Henry Clay Hansbrough
Friday, January 30, 2004
Today is the birthday of Henry Clay Hansbrough, who was born in Illinois 1848. President James Polk’s opponent for the presidency, Henry Clay, attended the wedding of Elisha Hansbrough and Sarah Hagan. As he rode off, he suggested they name their first boy after them. And they did.
The Hansbrough family could trace their roots on American soil back to 1640. Young Henry was preparing for college while living on his father’s farm in Kentucky when the Civil War broke out, closing Henry’s school.
The family moved to San Jose, California, where Hansbrough instead learned the print and newspaper trade. After working for The Chronicle in San Francisco for some time, Hansbrough had a short stint in the business in Wisconsin, but then relocated to Grand Forks where he established his own newspaper, The News. In 1883, he sold it and moved to Creel City, in Dakota Territory, where he established The Interocean newspaper.
Hansbrough’s writings have revealed that he was in good stead with railroad tycoon, Jim Hill, who helped him out with an unusual favor. Hansbrough had become an adamant opponent of Heber Creel, the town’s founder, so he petitioned the U.S. Postal Service to open a second post office named “Devils Lake” in his publishing house. The Postal Service granted the favor and, a grand palatial building trimmed with Italian marble was erected just a few hundred feet away from the post office that already existed. It was put into use on January 10th, 1884.
Operating under completely different names, the two offices caused a lot of confusion. There were also some threats, and a few months later, the Creel City Post Office closed its doors. To add insult to Heber Creel’s injury, residents voted that same year to change the town’s name to “Devils Lake” and, after incorporating, they elected Hansbrough the new mayor!
Henry next got into politics. In fact, he was the first person to represent the new state of North Dakota in the 51st Congress in 1889. Following that term, he served as U.S. Senator for 18 years.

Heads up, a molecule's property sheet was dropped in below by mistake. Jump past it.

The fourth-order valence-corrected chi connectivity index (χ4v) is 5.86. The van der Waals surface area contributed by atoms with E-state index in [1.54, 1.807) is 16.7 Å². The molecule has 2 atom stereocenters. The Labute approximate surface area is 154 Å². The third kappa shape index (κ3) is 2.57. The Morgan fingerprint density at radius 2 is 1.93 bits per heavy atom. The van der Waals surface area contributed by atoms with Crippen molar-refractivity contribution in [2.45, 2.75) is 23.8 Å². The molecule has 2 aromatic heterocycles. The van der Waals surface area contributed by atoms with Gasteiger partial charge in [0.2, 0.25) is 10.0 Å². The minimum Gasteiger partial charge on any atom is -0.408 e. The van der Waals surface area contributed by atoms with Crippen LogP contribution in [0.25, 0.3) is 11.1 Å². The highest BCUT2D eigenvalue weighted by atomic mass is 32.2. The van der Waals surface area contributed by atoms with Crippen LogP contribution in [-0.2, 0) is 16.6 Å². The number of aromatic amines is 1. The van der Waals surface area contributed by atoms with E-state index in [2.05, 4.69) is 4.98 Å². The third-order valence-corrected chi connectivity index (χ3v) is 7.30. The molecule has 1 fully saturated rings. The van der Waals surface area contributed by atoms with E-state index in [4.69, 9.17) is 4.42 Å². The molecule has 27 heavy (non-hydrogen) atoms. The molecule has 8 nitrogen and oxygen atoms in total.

As a republican, Hansbrough became close to Teddy Roosevelt, and when TR became president, Hansbrough frequently shared morning coffee with his friend at the White House. But Hansbrough proved to be an unpredictable maverick. The McKenzie political machine in North Dakota was responsible for getting Hansbrough’s political career off the ground, but after serving in Washington for a number of years, Hansbrough turned against McKenzie’s gang. He also turned against Teddy Roosevelt when TR decided to run for a third term as an Independent. One thing, however, that he never did was turn against his fellow North Dakotans.
In 1933, when he was 85, Hansbrough visited his friend and fellow maverick, Senator Gerald Nye, with an unusual request. He pointed out Nye’s Senate office window and said, “When I die, I want you to bury my ashes under that elm tree.”
Several months later, a shoebox arrived in Nye’s office. It was against the rules to bury anyone on the grounds, but Nye gathered some friends under the elm tree, said a prayer and scattered Henry Clay Hansbrough’s ashes; making him the only person to have an eternal resting place on Capitol Hill. His headstone is an elm tree that Nye always claimed was, from then on, healthier than any other tree on the Hill.
Dakota Datebook written by Merry Helm